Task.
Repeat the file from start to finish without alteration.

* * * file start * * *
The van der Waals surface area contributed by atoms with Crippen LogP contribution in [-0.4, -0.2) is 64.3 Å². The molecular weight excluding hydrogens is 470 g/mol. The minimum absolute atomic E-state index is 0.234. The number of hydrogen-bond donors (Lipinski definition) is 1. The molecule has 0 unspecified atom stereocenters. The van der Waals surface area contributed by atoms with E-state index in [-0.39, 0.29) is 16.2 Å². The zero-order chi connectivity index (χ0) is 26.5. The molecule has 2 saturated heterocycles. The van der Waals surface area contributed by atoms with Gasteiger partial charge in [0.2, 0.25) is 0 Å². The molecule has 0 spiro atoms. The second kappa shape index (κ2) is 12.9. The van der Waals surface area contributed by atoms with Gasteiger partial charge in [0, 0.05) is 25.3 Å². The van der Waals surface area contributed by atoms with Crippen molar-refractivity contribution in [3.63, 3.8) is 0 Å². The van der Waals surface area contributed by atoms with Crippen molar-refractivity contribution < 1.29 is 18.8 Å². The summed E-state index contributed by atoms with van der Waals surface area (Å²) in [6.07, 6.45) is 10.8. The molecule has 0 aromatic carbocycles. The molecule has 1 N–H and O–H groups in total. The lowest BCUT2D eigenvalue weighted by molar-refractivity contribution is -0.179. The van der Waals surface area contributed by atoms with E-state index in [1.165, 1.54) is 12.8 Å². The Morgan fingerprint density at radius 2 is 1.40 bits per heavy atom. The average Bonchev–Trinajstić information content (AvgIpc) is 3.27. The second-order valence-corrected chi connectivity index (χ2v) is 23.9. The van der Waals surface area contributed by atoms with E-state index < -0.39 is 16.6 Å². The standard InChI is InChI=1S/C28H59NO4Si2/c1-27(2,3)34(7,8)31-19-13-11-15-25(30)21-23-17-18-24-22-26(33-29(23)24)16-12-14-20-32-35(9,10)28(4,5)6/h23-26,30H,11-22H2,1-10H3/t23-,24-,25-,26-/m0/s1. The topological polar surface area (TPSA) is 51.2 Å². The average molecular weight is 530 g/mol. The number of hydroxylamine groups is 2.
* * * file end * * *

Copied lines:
The van der Waals surface area contributed by atoms with Crippen LogP contribution in [-0.4, -0.2) is 64.3 Å². The molecular weight excluding hydrogens is 470 g/mol. The minimum absolute atomic E-state index is 0.234. The number of hydrogen-bond donors (Lipinski definition) is 1. The molecule has 0 unspecified atom stereocenters. The van der Waals surface area contributed by atoms with E-state index in [-0.39, 0.29) is 16.2 Å². The zero-order chi connectivity index (χ0) is 26.5. The molecule has 2 saturated heterocycles. The van der Waals surface area contributed by atoms with Gasteiger partial charge in [0.2, 0.25) is 0 Å². The molecule has 0 spiro atoms. The second kappa shape index (κ2) is 12.9. The van der Waals surface area contributed by atoms with Gasteiger partial charge in [0, 0.05) is 25.3 Å². The van der Waals surface area contributed by atoms with Crippen molar-refractivity contribution in [3.63, 3.8) is 0 Å². The van der Waals surface area contributed by atoms with Crippen molar-refractivity contribution < 1.29 is 18.8 Å². The summed E-state index contributed by atoms with van der Waals surface area (Å²) in [6.07, 6.45) is 10.8. The molecule has 0 aromatic carbocycles. The molecule has 1 N–H and O–H groups in total. The lowest BCUT2D eigenvalue weighted by molar-refractivity contribution is -0.179. The van der Waals surface area contributed by atoms with E-state index in [1.165, 1.54) is 12.8 Å². The Morgan fingerprint density at radius 2 is 1.40 bits per heavy atom. The average Bonchev–Trinajstić information content (AvgIpc) is 3.27. The second-order valence-corrected chi connectivity index (χ2v) is 23.9. The van der Waals surface area contributed by atoms with E-state index < -0.39 is 16.6 Å². The standard InChI is InChI=1S/C28H59NO4Si2/c1-27(2,3)34(7,8)31-19-13-11-15-25(30)21-23-17-18-24-22-26(33-29(23)24)16-12-14-20-32-35(9,10)28(4,5)6/h23-26,30H,11-22H2,1-10H3/t23-,24-,25-,26-/m0/s1. The topological polar surface area (TPSA) is 51.2 Å². The average molecular weight is 530 g/mol. The number of hydroxylamine groups is 2.